How can we be people who intervene on behalf of the poor? I started thinking about this idea by way of this verse in Isaiah:
“He saw that there was no one, he was appalled that there was no one to intervene…”
Though the context of this verse is God sending Jesus as the redeemer who intervenes and ends evil, it made me think about the Christian call to love and service, to intervene, on behalf of the poor. How can we become advocates? People willing, capable and ready to appear on the side of the marginalized and poor, and on the behalf of those that become a prey to others?
Readying to intervene
I believe that cultivating three practices – understanding, prayer and being present – will prepare us to be people who intervene.
We must be people willing to ask the tough questions. What are the roots of the poverty we see? How am I perpetuating these issues through my own fears, stereotypes or assumptions? What more do I need to know in order to intervene in a just and biblical way? Taking the time to learn, read and study is significant in order to become a person who advocates on their behalf.
Secondly, Have you spent enough time with the poor in deep relationship to understand their needs? Relationship is a key to understanding. As we begin to invest our time into knowing the person in poverty we will slowly become more aware of their true needs. Creating deep trustworthy relationships with the poor allows one to listen, grow and learn first hand about their challenges and needs.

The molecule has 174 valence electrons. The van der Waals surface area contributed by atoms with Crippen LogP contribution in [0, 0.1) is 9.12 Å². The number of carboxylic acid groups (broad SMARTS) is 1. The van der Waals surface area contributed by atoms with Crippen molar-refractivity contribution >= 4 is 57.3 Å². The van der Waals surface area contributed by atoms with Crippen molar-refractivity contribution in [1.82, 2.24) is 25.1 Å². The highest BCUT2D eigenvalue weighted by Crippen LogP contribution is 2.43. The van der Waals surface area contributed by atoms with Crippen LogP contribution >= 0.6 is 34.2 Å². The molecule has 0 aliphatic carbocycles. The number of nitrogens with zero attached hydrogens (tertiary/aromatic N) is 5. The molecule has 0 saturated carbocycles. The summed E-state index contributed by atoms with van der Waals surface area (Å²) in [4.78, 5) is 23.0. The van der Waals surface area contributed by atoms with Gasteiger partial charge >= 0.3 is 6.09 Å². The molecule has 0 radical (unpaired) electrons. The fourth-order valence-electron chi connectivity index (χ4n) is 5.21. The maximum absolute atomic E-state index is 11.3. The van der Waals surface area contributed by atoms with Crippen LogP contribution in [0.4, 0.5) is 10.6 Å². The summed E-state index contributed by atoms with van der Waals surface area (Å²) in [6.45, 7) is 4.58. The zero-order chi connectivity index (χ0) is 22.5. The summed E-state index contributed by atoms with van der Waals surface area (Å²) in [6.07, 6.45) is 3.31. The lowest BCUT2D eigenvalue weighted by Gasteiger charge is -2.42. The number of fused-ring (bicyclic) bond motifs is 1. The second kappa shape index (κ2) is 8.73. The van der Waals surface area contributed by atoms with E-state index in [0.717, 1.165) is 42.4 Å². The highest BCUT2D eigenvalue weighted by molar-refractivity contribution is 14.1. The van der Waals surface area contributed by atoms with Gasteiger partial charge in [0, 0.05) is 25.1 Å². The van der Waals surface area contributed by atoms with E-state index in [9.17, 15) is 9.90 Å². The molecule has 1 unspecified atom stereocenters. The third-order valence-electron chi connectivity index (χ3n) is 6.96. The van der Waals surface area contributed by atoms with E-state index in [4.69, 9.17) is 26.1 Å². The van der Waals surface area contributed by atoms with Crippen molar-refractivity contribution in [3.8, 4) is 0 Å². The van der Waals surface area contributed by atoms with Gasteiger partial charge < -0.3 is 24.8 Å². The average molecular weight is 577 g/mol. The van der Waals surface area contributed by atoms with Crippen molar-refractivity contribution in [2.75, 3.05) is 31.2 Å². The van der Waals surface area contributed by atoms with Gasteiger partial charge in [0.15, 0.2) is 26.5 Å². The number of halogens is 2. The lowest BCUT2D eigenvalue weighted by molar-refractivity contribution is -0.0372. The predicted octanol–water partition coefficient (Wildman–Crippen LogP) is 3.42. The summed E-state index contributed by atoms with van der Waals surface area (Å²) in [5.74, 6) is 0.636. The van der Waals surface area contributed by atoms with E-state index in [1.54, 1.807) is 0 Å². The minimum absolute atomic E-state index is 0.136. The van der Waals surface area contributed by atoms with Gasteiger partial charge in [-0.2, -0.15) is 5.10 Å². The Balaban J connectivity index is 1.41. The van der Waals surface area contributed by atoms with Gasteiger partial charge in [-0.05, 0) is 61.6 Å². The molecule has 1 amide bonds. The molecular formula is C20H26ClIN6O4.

We must be willing to be people of prayer. True life transformation does not happen apart from God. Pray for the people you are befriending and serving. Pray for their struggles, addictions and freedom. Pray for God’s breakthrough in their life and for release from the bondages they may feel.
Also pray personally for an open mind, new perspectives and clear discernment, to learn and be readily available to listen and love. How might God be calling you to be their advocate? Intervening necessitates prayer.
3. Be Present
As Christians we need to be present in the lives of the poor. Visiting, calling, writing, whatever it takes to deepen our relationship and show the value their life has. They are well worth the time it takes to listen and they need to know that.
The more we are available to encourage, support and listen to the needs of the vulnerable (being present) the more opportunity we have to advocate on their behalf.
Intervening on behalf of the poor requires effort and intentionality. After all relationships are developed over time, and time is just what it might take in order to intervene as God has called.
“Speak up for those who cannot speak for themselves, for the rights of all who are destitute. Speak up and judge fairly; defend the rights of the poor and needy.”